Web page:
/DOJ reassigns warden after Epsteins apparent suicide | TheHill

DOJ reassigns warden after Epsteins apparent suicide | TheHill

Attorney General William BarrWilliam Pelham BarrFrench officials call for investigation of Epstein ‘links with France’ House Judiciary leaders demand answers from Bureau of Prisons on Epstein death FBI searches Jeffrey Epstein’s home in Virgin Islands MORE has ordered the Bureau of Prisons to temporarily reassign the warden at the New York federal prison where accused sex trafficker Jeffrey Epstein was found dead over the weekend pending federal investigations into his apparent suicide.

Two staff members assigned to Epstein’s unit at the Metropolitan Correctional Center (MMC) in lower Manhattan have also been placed on administrative leave, Justice Department spokeswoman Kerri Kupec said Tuesday, noting additional actions may be taken if warranted.

The Department of Justice (DOJ) disclosed the developments Tuesday afternoon, one day after Barr expressed outrage over Epstein’s death and spoke of “serious irregularities” at the federal prison in New York.

“I was appalled — indeed, the entire department was — and, frankly, angry to learn of the MCC’s failure to adequately secure this prisoner. We are now learning of serious irregularities at this facility that are deeply concerning and that demand a thorough investigation,” Barr said during remarks at a law enforcement conference in New Orleans on Monday morning.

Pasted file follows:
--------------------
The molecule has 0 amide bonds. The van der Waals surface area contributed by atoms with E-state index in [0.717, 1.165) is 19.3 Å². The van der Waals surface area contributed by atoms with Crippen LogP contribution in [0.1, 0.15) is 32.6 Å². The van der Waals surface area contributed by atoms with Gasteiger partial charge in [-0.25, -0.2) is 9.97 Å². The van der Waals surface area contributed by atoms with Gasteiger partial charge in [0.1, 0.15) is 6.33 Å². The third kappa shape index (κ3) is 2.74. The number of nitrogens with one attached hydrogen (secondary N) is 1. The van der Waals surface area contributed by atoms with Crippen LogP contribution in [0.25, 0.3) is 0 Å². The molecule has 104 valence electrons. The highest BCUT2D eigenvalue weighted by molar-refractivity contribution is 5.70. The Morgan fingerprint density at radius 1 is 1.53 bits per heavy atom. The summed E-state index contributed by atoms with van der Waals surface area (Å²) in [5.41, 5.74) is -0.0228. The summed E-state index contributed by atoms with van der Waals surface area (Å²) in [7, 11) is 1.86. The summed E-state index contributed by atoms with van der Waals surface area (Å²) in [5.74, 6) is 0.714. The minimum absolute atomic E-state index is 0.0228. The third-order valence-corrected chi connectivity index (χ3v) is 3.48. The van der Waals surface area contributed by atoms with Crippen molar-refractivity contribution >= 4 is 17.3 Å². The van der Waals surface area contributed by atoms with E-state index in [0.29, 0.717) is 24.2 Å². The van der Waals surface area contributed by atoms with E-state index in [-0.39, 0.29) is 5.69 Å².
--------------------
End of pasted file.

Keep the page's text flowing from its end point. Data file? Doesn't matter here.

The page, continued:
“We will get to the bottom of what happened at the MCC and we will hold people accountable for this failure,” Barr said.

Kupec said Tuesday that the MCC warden, whose name is Shirley Skipper-Scott, would be reassigned to the bureau’s Northeast Regional Office while the FBI and Justice Department inspector general investigate the circumstances surrounding Epstein’s death.

James Petrucci has been named acting warden of the MCC, the Justice Department added.

“The Bureau of Prisons also placed on administrative leave two MCC staff assigned to Mr. Epstein’s unit pending the outcome of the investigations. Additional actions may be taken as the circumstances warrant,” Kupec said.

Epstein, a registered sex offender following an earlier conviction in 2008, was found dead of apparent suicide in his cell early Saturday morning. He had been placed on suicide watch back in late July after reportedly being found with marks on his neck.

The developments over the weekend have triggered questions about the circumstances of his death and massive scrutiny of the conditions at the detention facility.

Various reports have described the federal jail as being short-staffed and some have suggested that corrections officers did not follow protocol by regularly checking on Epstein during his detention.

Epstein, a wealthy financier with ties to multiple powerful people, had been held at the detention facility since July 6 when he was arrested on federal sex trafficking charges. His death cuts short a high-profile criminal prosecution, though Barr insisted Monday that prosecutors would continue their investigation into the sex trafficking allegations.

“Let me assure you this case will continue on against anyone who was complicit with Epstein,” Barr said. “Any co-conspirators should not rest easy. The victims deserve justice and they will get it.” 

—Updated at 3:06 p.m.

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